Wood Duck

Wood ducks can be found throughout the Delaware Bayshore region at various times of year.
Wood ducks can be found throughout the Delaware Bayshore region at various times of year.

The wood duck, or Carolina duck, is an elusive, medium-sized duck known for its strikingly handsome plumage, especially the drakes. In New Jersey, wood ducks are migratory, though populations are known to stay year-round in the southern reaches of its range.

Wood ducks are present along the South Jersey Bayshore region from early spring through about mid-autumn, though in warmer years, when inland ponds and streams are free of ice, they may stay through the middle of November.


Wood ducks are perching ducks; they nest in the hollows of trees or in boxes specially placed for their use. Nests are sited near fresh water and forage, which consists of berries, acorns, aquatic plants and even insects. Wood ducks have sharp talons, unusual for a duck, which allows them to climb trees and to perch in branches.  Females are capable of hatching two broods of ducklings every year, which makes them unique among North American ducks.

When the ducklings are ready to seek forage on their own, they will climb out of the nest and drop to the ground, or into the water; after leaving the nest they receive very little from their mothers by way of assistance.


Wood ducks and their nests are usually found in wooded swamps, flooded timber, shallow fresh-water ponds and the verges of marshes and meadows.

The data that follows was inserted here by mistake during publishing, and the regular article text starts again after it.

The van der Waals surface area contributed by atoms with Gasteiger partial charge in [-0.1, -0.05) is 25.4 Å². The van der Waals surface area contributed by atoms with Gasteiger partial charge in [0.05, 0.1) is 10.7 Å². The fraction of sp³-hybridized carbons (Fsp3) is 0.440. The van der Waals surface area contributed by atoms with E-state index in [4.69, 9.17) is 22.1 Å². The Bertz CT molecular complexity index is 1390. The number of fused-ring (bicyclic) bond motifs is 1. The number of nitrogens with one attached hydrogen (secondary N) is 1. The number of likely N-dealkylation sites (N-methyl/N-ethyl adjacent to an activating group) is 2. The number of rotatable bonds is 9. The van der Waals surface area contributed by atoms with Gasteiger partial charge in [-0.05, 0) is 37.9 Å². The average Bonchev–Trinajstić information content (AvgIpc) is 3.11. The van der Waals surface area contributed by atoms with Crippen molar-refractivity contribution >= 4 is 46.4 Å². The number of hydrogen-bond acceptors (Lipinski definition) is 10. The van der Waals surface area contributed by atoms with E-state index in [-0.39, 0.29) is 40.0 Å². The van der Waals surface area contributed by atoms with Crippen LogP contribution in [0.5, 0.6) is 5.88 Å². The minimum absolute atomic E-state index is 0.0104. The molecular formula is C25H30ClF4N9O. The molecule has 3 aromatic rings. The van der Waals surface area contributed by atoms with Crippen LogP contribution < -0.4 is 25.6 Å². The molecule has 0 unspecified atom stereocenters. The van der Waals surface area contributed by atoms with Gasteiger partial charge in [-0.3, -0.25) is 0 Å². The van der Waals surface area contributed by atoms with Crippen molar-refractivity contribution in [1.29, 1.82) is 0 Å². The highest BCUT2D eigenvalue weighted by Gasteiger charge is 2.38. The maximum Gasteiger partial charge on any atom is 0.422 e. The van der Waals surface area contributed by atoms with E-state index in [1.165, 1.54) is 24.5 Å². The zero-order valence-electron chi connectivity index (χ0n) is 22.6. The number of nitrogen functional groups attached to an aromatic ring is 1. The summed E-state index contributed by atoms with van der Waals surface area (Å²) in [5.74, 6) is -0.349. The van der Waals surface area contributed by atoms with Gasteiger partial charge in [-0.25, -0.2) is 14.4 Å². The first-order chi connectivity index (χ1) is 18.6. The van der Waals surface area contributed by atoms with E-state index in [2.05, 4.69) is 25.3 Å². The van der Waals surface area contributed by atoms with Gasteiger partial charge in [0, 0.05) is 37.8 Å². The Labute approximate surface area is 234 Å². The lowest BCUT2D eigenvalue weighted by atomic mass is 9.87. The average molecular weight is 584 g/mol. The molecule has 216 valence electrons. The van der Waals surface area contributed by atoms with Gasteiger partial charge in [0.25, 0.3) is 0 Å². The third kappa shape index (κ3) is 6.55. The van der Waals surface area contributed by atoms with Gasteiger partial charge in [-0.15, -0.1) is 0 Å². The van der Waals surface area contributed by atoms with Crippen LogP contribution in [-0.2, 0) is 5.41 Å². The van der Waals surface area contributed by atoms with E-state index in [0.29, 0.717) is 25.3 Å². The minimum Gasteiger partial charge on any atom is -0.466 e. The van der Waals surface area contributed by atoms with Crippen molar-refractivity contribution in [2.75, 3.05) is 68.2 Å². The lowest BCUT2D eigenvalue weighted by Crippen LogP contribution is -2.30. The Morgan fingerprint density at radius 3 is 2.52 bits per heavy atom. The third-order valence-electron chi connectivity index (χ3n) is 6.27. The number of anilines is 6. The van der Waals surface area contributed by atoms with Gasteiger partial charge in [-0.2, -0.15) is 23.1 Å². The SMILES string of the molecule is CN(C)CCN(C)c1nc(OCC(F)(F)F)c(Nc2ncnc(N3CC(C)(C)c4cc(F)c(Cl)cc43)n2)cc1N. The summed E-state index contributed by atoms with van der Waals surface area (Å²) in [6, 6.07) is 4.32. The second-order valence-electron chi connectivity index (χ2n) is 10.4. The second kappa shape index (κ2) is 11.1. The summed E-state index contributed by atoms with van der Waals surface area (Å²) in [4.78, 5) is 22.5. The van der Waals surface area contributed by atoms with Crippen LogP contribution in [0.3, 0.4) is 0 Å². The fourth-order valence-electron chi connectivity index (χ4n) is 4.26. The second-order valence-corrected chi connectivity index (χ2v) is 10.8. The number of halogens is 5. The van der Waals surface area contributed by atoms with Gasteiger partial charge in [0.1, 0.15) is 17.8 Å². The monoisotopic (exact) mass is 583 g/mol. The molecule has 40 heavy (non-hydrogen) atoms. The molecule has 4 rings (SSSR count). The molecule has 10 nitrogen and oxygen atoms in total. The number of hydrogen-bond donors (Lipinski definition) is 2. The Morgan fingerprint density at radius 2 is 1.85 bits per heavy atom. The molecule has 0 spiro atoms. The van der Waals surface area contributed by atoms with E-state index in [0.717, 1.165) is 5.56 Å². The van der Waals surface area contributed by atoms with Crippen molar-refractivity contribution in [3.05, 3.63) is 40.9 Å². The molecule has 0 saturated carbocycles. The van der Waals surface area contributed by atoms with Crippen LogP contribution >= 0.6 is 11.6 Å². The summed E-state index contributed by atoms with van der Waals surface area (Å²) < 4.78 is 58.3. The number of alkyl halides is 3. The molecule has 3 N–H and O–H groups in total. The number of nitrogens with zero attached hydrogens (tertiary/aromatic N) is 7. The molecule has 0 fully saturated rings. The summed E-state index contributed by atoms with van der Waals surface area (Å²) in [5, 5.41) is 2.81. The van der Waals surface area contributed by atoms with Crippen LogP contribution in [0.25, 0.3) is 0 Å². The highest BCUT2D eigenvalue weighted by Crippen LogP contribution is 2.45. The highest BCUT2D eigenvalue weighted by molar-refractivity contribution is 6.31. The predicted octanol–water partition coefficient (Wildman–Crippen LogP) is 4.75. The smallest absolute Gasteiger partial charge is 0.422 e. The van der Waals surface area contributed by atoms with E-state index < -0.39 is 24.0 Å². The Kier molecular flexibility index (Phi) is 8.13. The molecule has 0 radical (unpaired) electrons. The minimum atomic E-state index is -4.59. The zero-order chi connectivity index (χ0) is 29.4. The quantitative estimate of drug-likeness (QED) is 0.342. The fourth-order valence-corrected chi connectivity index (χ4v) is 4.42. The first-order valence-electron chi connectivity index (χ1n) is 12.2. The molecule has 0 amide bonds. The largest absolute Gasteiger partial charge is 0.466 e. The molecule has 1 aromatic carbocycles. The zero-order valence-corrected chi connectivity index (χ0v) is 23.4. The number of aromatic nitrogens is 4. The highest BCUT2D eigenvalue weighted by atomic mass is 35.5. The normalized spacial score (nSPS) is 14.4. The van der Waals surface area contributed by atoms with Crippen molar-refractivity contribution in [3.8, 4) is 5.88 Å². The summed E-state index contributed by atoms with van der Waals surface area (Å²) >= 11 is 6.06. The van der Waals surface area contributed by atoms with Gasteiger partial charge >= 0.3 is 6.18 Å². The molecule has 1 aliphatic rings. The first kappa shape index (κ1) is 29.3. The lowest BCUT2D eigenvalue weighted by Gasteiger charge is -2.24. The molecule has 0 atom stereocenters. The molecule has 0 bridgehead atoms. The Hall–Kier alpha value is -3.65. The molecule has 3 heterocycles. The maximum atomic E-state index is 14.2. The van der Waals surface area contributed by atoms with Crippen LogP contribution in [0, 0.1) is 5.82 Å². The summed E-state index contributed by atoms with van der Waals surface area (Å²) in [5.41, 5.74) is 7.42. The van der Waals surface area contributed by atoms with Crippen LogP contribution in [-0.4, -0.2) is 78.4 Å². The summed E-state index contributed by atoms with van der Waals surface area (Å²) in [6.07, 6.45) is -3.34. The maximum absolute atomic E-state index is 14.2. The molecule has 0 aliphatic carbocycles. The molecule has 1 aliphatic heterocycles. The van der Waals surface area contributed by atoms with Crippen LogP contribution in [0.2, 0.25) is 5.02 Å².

Wood ducks are a very popular game-bird, and a favorite of photographers and birders as well as hunters. Wood ducks comprise about 10 percent of the annual U.S. duck harvest. They are prized for their delicate, succulent meat and also for their beautiful plumage.


Wood ducks also present an exhilarating experience for hunters; they usually arrive in feeding areas just as the sun rises, flying low and swiftly in flocks ranging from a single pair to more than a dozen. Wood ducks are known to congregate in large numbers in prime feeding areas during the fall season. Shoots are often fast and furious, and often end as quickly as they begin.


In the South Jersey Bayshore region, wood ducks can be found during the first session of the duck hunting season, which opens in mid to late October, and are usually gone by early November.


Numbers of wood ducks vary significantly year to year, depending on weather and climate conditions, and the availability of standing ground water. In drier years, wood ducks may move out of the region earlier, or be present in much smaller numbers.


The wood duck is also an American conservation success story, after being driven nearly to extinction due to unregulated hunting and widespread habitat loss in the early twentieth century. In 1913 the Weeks-McLean Act placed custody of the all American waterfowl under the federal government. In 1918 the Migratory Bird Treaty Act established a national moratorium on their harvest until 1941. In the century since these acts were established, the wood duck has surged in numbers, and can be found the length and breadth of its ancestral range.

A wood duck hen.
A wood duck hen.